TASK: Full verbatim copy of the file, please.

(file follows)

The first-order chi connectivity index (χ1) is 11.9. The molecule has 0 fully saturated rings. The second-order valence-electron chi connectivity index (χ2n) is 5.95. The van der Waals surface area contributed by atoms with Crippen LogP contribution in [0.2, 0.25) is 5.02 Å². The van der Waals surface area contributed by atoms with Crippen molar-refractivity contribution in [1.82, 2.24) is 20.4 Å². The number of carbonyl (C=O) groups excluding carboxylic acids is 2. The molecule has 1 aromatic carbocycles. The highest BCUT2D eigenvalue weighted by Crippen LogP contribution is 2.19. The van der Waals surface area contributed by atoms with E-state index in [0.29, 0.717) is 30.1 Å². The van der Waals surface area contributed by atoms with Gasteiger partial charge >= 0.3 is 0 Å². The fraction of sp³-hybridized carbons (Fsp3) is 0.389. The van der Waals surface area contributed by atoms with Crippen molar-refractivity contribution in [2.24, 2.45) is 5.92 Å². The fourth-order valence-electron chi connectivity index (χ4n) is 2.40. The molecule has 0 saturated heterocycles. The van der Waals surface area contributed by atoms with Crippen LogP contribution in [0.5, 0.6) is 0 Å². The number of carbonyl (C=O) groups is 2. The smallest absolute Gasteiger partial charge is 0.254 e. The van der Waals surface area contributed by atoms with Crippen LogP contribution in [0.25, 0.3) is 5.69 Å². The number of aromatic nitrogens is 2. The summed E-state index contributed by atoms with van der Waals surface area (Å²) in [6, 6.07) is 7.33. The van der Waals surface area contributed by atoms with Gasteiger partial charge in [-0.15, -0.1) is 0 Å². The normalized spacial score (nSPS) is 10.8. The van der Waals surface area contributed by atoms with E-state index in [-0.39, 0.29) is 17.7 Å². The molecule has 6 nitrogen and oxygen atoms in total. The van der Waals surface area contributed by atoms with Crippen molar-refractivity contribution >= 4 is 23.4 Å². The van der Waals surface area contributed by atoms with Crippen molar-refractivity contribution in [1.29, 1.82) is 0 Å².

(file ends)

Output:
The first-order chi connectivity index (χ1) is 11.9. The molecule has 0 fully saturated rings. The second-order valence-electron chi connectivity index (χ2n) is 5.95. The van der Waals surface area contributed by atoms with Crippen LogP contribution in [0.2, 0.25) is 5.02 Å². The van der Waals surface area contributed by atoms with Crippen molar-refractivity contribution in [1.82, 2.24) is 20.4 Å². The number of carbonyl (C=O) groups excluding carboxylic acids is 2. The molecule has 1 aromatic carbocycles. The highest BCUT2D eigenvalue weighted by Crippen LogP contribution is 2.19. The van der Waals surface area contributed by atoms with E-state index in [0.29, 0.717) is 30.1 Å². The van der Waals surface area contributed by atoms with Gasteiger partial charge >= 0.3 is 0 Å². The fraction of sp³-hybridized carbons (Fsp3) is 0.389. The van der Waals surface area contributed by atoms with Crippen molar-refractivity contribution in [2.24, 2.45) is 5.92 Å². The fourth-order valence-electron chi connectivity index (χ4n) is 2.40. The molecule has 0 saturated heterocycles. The van der Waals surface area contributed by atoms with Crippen LogP contribution in [0.5, 0.6) is 0 Å². The number of carbonyl (C=O) groups is 2. The smallest absolute Gasteiger partial charge is 0.254 e. The van der Waals surface area contributed by atoms with Crippen LogP contribution in [0.25, 0.3) is 5.69 Å². The number of aromatic nitrogens is 2. The summed E-state index contributed by atoms with van der Waals surface area (Å²) in [6, 6.07) is 7.33. The van der Waals surface area contributed by atoms with Gasteiger partial charge in [-0.15, -0.1) is 0 Å². The normalized spacial score (nSPS) is 10.8. The van der Waals surface area contributed by atoms with E-state index in [-0.39, 0.29) is 17.7 Å². The molecule has 6 nitrogen and oxygen atoms in total. The van der Waals surface area contributed by atoms with Crippen molar-refractivity contribution >= 4 is 23.4 Å². The van der Waals surface area contributed by atoms with Crippen molar-refractivity contribution in [1.29, 1.82) is 0 Å².